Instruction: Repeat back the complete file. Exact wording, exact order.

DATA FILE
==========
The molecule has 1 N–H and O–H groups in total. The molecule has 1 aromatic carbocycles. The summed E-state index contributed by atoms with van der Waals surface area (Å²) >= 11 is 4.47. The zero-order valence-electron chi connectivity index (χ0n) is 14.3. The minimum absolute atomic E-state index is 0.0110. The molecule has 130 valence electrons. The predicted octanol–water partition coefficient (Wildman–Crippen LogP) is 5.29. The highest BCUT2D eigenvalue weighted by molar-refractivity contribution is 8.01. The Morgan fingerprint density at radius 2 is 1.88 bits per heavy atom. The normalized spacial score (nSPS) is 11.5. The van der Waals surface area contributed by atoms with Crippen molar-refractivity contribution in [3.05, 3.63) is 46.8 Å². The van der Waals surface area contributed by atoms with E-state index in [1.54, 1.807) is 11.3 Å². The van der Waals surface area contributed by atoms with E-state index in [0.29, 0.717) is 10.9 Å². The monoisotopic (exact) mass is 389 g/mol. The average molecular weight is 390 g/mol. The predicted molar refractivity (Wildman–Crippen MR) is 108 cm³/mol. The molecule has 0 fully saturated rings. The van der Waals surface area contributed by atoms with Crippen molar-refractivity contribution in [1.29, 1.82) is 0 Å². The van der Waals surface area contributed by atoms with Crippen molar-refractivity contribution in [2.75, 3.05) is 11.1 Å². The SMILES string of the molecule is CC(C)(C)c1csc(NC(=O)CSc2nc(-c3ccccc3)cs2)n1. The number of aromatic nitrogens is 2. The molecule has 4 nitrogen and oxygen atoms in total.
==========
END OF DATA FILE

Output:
The molecule has 1 N–H and O–H groups in total. The molecule has 1 aromatic carbocycles. The summed E-state index contributed by atoms with van der Waals surface area (Å²) >= 11 is 4.47. The zero-order valence-electron chi connectivity index (χ0n) is 14.3. The minimum absolute atomic E-state index is 0.0110. The molecule has 130 valence electrons. The predicted octanol–water partition coefficient (Wildman–Crippen LogP) is 5.29. The highest BCUT2D eigenvalue weighted by molar-refractivity contribution is 8.01. The Morgan fingerprint density at radius 2 is 1.88 bits per heavy atom. The normalized spacial score (nSPS) is 11.5. The van der Waals surface area contributed by atoms with Crippen molar-refractivity contribution in [3.05, 3.63) is 46.8 Å². The van der Waals surface area contributed by atoms with E-state index in [1.54, 1.807) is 11.3 Å². The van der Waals surface area contributed by atoms with E-state index in [0.29, 0.717) is 10.9 Å². The monoisotopic (exact) mass is 389 g/mol. The average molecular weight is 390 g/mol. The predicted molar refractivity (Wildman–Crippen MR) is 108 cm³/mol. The molecule has 0 fully saturated rings. The van der Waals surface area contributed by atoms with Crippen molar-refractivity contribution in [1.29, 1.82) is 0 Å². The van der Waals surface area contributed by atoms with Crippen molar-refractivity contribution in [2.75, 3.05) is 11.1 Å². The SMILES string of the molecule is CC(C)(C)c1csc(NC(=O)CSc2nc(-c3ccccc3)cs2)n1. The number of aromatic nitrogens is 2. The molecule has 4 nitrogen and oxygen atoms in total.